Has, then, this national opulence, whose material progress strikes every eye, nevertheless tended to the advantage of the poor? Not so. The people of England are destitute of comfort now, and of security for the future. There are no longer yeomen, they have been obliged to become day-labourers. In the towns there are scareely any longer artisans, or independent heads of a small business, but only manufacturers. The operative, to employ a word which the system has created, does not know what it is to have a station; he only gains wages, and as these wages cannot suffice for all seasons, he is almost every year reduced to ask alms from the peor-rates.
This opulent nation has found it more economical to sell all the gold and silver which she possessed, to do without coin, and to depend entirely on a paper circulation; she has thus voluntarily deprived herself of the most valuable of all the advantages of coin; stability of value. The holders of the notes of the provincial banks run the risk every day of being ruined by frequent, and, as it were, epidemic failures of the bankers, and the whole state is exposed to a convulsion in the fortune of every individual, if an invasion or a revolution should shake the credit of a national bank. The English nation has found it most economical to give up those modes of cultivation which require much hand-labour, and she has dismissed half the cultivators who lived in her fields; she has found it more economical to supersede workmen by steam-engines; she has dismissed, then employed, then dismissed again, the operatives in towns, and weavers giving place to power-looms, are now sinking under famine; she has found it more economical to reduce all working people to the lowest possible wages on which they can subsist; and these working people being no longer anything but a rabble, have not feared plunging into still deeper misery by the addition of an increasing family. She has found it more economical to feed the Irish with potatoes, and clothe them in rags; and now every packet brings legions of Irish, who, working for less than the English, drive them from every employment. What is the fruit of this immense accumulation of wealth? Have they had any other effect than to make every class partake of care, privation, and the danger of complete ruin? Has not England, by forgetting men for things, sacrificed the end to the means?
The example of England is so much the more striking, because she is a free, enlightened, well-governed nation, because all her sufferings proceed only from having followed a false economical system. No doubt foreigners are struck in England with the arrogant pretensions of the aristocracy, and the accumulation of wealth in the same hands tends continually to increase it In no country, however, is the independence of every class of the nation better secured; in no country does the poor man, with a deference which surprises us, preserve at the bottom of his heart a greater consciousness of his own dignity; in no country does the feeling of confidence in the law, and respect for its authority, more pervade all classes; in no country is the feeling of commiseration more general; in no country are the rich more eager to assist every kind of distress; in no country are the ministers of state more enlightened, more earnest in seeking the general good, more skilful in discovering it. Are, then, so many means, so many virtues, useless in human society?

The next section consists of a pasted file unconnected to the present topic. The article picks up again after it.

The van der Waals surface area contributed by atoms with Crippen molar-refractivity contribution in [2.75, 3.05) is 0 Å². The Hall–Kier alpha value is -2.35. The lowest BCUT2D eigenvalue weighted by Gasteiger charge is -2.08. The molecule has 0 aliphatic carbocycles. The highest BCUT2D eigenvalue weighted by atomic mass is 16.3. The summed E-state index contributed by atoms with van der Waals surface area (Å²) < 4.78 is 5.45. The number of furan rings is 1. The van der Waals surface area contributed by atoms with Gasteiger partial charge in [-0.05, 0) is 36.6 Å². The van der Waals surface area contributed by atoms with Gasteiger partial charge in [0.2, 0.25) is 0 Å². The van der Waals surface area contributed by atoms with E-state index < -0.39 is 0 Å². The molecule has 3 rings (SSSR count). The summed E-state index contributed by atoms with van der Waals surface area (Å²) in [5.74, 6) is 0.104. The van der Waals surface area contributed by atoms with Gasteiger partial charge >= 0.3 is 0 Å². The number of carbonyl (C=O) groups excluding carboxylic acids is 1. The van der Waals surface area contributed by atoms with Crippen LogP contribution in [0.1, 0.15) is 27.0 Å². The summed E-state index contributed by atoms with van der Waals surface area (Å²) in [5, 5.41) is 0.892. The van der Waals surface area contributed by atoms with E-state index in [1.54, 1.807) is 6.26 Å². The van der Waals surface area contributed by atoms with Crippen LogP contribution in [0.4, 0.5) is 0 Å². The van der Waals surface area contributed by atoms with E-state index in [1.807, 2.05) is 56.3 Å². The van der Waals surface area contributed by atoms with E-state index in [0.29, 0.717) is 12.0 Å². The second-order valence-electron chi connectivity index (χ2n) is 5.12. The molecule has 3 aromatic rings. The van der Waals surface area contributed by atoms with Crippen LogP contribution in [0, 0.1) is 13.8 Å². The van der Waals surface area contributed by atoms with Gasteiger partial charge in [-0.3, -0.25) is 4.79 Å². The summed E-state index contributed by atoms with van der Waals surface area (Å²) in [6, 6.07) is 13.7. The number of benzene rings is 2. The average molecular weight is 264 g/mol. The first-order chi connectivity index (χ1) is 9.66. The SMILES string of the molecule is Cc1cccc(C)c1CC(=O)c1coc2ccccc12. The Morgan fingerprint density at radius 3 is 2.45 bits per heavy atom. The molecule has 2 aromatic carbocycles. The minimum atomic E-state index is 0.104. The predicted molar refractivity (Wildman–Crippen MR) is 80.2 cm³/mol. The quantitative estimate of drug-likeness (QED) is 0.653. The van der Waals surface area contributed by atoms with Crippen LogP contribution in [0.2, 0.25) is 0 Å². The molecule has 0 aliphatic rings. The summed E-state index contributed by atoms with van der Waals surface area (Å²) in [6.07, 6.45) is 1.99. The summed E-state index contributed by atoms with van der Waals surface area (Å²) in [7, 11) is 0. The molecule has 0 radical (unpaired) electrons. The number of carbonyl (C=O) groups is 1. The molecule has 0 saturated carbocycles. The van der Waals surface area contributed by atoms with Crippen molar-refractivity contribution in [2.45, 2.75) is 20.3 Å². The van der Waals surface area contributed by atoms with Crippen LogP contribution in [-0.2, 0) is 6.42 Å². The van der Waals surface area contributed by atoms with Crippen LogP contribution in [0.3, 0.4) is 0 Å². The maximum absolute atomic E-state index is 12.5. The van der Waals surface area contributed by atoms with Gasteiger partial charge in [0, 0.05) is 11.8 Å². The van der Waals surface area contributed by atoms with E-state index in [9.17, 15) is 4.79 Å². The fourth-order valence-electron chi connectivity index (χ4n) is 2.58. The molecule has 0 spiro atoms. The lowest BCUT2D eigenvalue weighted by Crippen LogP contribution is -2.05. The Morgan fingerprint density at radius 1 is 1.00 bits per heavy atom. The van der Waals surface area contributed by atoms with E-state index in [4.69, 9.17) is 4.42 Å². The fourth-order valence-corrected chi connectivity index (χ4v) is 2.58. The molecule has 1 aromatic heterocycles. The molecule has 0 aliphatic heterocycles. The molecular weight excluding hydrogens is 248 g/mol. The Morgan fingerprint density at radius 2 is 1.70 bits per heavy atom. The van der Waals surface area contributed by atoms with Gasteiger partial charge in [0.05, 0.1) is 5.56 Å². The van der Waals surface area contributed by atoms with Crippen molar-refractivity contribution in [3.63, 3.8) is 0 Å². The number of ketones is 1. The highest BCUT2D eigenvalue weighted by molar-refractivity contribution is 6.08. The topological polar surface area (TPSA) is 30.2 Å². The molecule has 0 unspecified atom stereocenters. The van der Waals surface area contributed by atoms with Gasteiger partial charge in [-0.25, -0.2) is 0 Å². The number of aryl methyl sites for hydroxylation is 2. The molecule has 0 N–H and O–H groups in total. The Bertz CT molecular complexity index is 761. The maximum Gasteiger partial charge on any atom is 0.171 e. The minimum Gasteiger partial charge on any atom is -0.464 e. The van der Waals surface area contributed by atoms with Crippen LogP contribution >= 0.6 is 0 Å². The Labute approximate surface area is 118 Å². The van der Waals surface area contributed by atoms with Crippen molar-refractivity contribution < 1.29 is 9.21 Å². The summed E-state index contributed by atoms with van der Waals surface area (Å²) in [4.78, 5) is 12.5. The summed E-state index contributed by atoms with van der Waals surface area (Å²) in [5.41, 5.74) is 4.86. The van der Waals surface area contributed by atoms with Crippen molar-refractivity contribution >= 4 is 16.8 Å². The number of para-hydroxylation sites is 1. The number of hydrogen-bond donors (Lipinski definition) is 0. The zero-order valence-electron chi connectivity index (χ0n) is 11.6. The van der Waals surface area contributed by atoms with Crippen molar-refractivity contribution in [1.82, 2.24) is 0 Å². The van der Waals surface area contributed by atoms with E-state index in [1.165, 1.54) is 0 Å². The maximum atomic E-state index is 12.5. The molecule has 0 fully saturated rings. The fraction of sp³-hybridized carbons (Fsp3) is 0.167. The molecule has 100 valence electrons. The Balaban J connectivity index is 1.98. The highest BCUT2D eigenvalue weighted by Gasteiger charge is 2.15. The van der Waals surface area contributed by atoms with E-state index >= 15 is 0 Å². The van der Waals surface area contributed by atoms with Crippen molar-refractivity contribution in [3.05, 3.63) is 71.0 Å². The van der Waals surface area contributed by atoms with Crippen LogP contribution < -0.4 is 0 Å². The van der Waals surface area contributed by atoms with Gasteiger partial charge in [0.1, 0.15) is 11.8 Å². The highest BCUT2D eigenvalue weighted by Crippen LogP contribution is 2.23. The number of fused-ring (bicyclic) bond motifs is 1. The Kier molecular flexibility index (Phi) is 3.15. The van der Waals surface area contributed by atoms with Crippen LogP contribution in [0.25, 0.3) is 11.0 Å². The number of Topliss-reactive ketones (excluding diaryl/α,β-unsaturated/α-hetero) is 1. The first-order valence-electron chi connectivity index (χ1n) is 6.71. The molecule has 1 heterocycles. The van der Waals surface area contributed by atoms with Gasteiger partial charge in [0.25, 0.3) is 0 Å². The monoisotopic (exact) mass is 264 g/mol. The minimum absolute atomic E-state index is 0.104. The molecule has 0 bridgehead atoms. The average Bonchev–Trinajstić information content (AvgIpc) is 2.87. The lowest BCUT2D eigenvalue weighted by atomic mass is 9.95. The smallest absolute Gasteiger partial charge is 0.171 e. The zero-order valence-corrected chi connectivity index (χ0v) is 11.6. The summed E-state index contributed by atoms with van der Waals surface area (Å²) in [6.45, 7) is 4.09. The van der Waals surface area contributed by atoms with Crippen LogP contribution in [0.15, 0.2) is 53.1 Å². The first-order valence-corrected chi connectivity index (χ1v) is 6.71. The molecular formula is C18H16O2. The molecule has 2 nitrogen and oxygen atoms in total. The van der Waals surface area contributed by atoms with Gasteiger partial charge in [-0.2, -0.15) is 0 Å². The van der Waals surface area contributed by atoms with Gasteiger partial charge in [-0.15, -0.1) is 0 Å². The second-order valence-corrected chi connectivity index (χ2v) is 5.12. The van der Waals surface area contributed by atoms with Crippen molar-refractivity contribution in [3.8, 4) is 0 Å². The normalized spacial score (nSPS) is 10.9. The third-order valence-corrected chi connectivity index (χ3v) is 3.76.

Yes, when they have the misfortune to be engaged in a false direction. England, more free, more enlightened, more powerful than other nations, has only sooner arrived at the consequences of the error which she has been led to pursue. Her vital strength and the talents of her statesmen will assist her, when she has a strong wish to do so, to return more easily than any other nation into the good path. But science has its prejudices, nations have their habits, and even at this day, in their distress, the English take no measure which does not tend to aggravate it.
I have endeavoured to establish in the book which I shall soon present anew to the public, that for riches to contribute to the happiness of all, being, as they are, the sign of all the material enjoyments of man, their increase must be in conformity to the increase of population, and that they must be distributed among this population, in proportions which cannot be disturbed without extreme danger. I propose to show that it is necessary for the happiness of all, that income should increase with capital, and that the population should not go beyond the income upon which it has to subsist; that consumption should increase with the population, and that reproduction should be equally proportioned to the capital which produces it and to the population which consumes it. I show at the same time that each of these relations may be disturbed independently of the others; that income often does not inerease in proportion to capital; that population may increase without income being augmented; that a population more numerous, but more wretched, may require less for its consumption; that reproduction, in short, may be proportional to the capital to which it owes its returns, and not to the population which demands it; but that whenever any of these relations are disturbed, social suffering ensues.
It is on this proposition that my new principles are founded, it is in the importance that I attach to it, that I differ essentially from those philosophers, who in our time have professed in so brilliant a mànner the economical sciences, from Say, Ricardo, Malthus, and Macoulloch. These philosophers appear to me constantly to have put aside the obstacles which embarrassed them in the building up of their theories, and to have arrived at false conclusions from not having distinguished things which it gave them trouble to distinguish. All the modem economists, in fact, have allowed that the fortune of the public, being only the aggregation of private fortunes, has its origin, is augmented, distributed, and destroyed by the same means as the fortune of each individual. They all know perfectly well, that in a private fortune, the most important fact to consider is the income, and that by the income must be regulated consumption or expenditure, or the capital will be destroyed. But as, in the fortune of the public, the capital of one becomes the income of another, they have been perplexed to decide what was capital, and what income, and they have therefore found it more simple to leave the latter entirely out of their calculations.